Tweet about Your Expertise (in 140 Characters)

When I present to groups on how accountants can leverage social media to build business, I’m often asked a very basic question – “How effective is Twitter and why should I be on it?”

I used to say that I didn't think Twitter was going to last, but an IPO is in the works for Twitter, so perhaps I’m wrong.

Should accountants use Twitter? Yes.

In the process of using Twitter and other social media, I’ve learned one very important thing about technology and public relations. If others are using Twitter, you must use it as well. We must employ whatever tools are available to promote our businesses, especially those tools that are low cost with high value.

Don’t get me wrong. I’m not a Twitter zealot. Quite the contrary, actually. I really don’t like Twitter because it doesn’t enable a two-way conversation. I also don’t think Twitter is going to last for the long term; there will always be something else, just as the evolution of LinkedIn led to Facebook.

Obviously, I’m a big believer in communications. In fact, my favorite tool is the telephone. Nevertheless, I’m using Twitter because my clients are using it – and I’m working to help them to use Twitter more effectively.

Most people consider themselves experts in social media because applications are easy to learn and simple to use. However, there’s a big difference between a typical Twitter user and someone who is using Twitter as a strategy.

If you’re reading this and a bit confused, Twitter is what’s called a “Micro-Blog,” where you only have 140 characters to express yourself through what’s known as a “tweet.” There are personal tweets from individuals and corporate tweets that represent an actual company. An accounting firm, for example, will want to establish a corporate account that is the face of the firm – not an individual in the firm. The same theory holds true for companies; if you’re a CPA in industry, your company should have a corporate account.  

Twitter has gotten a bad reputation because many tweets are just downright silly, especially when they focus on what’s for dinner or where a person is going.

Instead, Twitter can be used very effectively to build communities and enhance a company’s reputation – two qualities to look for in strategic public relations.So, the most effective use of Twitter as a public relations tool for CPAs and accountants is to tweet about your expertise. Sure, it seems self promoting, but there are ways to come across as non-commercial. Here are a few real-life examples, with the Twitter handle or user name following each example. To find these online, use the string, www.twitter.com/username:

  • Don't forget to claim the ARRA $400 Making Work Pay credit on Schedule M (@TaxTweeter).
  • OK, I'm weird. I get a total high out of talking with QuickBooks users for an hour about their questions! Had 7 people at my QB L&L today! (@RebeccaTervoCPA).
  • Qualified for Research Tax Credits? Find out at freedmaxick.com http://bit.ly/ab5VNL (@FreedMaxickCPAs).

I think you get the idea – and the more creative you can tweet, the more exposure you’ll get.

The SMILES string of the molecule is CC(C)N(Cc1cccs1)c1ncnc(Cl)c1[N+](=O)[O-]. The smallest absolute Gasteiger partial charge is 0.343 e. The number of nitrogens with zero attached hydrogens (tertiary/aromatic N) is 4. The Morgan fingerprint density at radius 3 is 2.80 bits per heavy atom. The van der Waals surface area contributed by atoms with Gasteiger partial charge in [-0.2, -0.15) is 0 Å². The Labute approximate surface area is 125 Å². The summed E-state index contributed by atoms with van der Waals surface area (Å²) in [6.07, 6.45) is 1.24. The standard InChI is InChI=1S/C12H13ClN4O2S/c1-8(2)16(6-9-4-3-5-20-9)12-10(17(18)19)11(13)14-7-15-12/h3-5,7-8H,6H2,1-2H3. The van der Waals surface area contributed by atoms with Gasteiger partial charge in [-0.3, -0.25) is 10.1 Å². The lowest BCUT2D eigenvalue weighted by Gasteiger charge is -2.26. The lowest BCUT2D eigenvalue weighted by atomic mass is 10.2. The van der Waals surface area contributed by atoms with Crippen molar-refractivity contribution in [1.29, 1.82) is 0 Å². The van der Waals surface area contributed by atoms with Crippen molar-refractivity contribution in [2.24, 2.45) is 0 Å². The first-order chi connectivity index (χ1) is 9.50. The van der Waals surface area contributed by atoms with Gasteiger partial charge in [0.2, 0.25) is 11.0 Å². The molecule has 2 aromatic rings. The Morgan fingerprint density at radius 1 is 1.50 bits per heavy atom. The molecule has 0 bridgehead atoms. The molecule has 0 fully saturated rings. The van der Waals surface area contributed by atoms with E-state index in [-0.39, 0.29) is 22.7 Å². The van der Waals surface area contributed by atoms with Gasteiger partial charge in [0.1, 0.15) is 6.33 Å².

Now to the other most often-asked question. How do I get found or how do followers “find” me?” What these questions focus on is “community.” Tweeting is great, but if no one notices your tweets, then you’re just spinning the wheels.

That’s why it’s just as important to follow others as be followed. This builds this “community,” which is a very important component of public relations. Work on your Twitter profile to ensure coverage. In addition, part of the Twitter system is the “search” capability. So, for example, if you wanted to build a community of attorneys, you would search for “attorneys in (your city)” and begin following those tweets. Once you begin following others on Twitter, they’ll begin following you. That’s courtesy in the Twitter world – unless someone undesirable (e.g., spam) is following you. If that happens, block them.

What you put into your Twitter handle is also important because it helps gain followers. Recently, I began volunteering for a nonprofit. Their handle was an acronym of the organization and they had just a handful of followers. I suggested they rename their handle or spell out their name in the handle. Once they did this, they began gaining more followers.

Just as you would put keywords into your Web site to be found through Google or Bing searches, you also put keywords into your tweets. I didn’t start out following just anyone; I systematically searched for any keywords pertaining to my own client base: accounting, CPA and many other words.

While I don’t have thousands of followers, that’s OK with me; what I’ve put together is quality over quantity – a community I can rely on to retweet or republish my tweets, while also feeding me information through their tweets. Pretty effective!

There are many nuances to each kind of social media in today’s marketplace – and each one has its own set of capabilities. The key is finding the application that is right for you and your company. And, although there isn’t any cost to Twitter, you will find yourself spending time working on community and content. Nevertheless, if you’re an active participant, chances are your efforts will lead to increased exposure and, ultimately, increased profits.

P.S. Follow me! @scytron

This blog

Scott H. Cytron, ABC, is president of Cytron and Company, known for helping companies and organizations improve their bottom line through a hybrid of strategic public relations, communications, marketing programs and top-notch client service. An accredited consultant, Scott works with companies, organizations and individuals in professional services (accounting, finance, medical, legal, engineering), high-tech and B2B/B2C product/service sales. Contact him at scott@cytronandcompany.com and visit his blog, www.absolutecytron.com.

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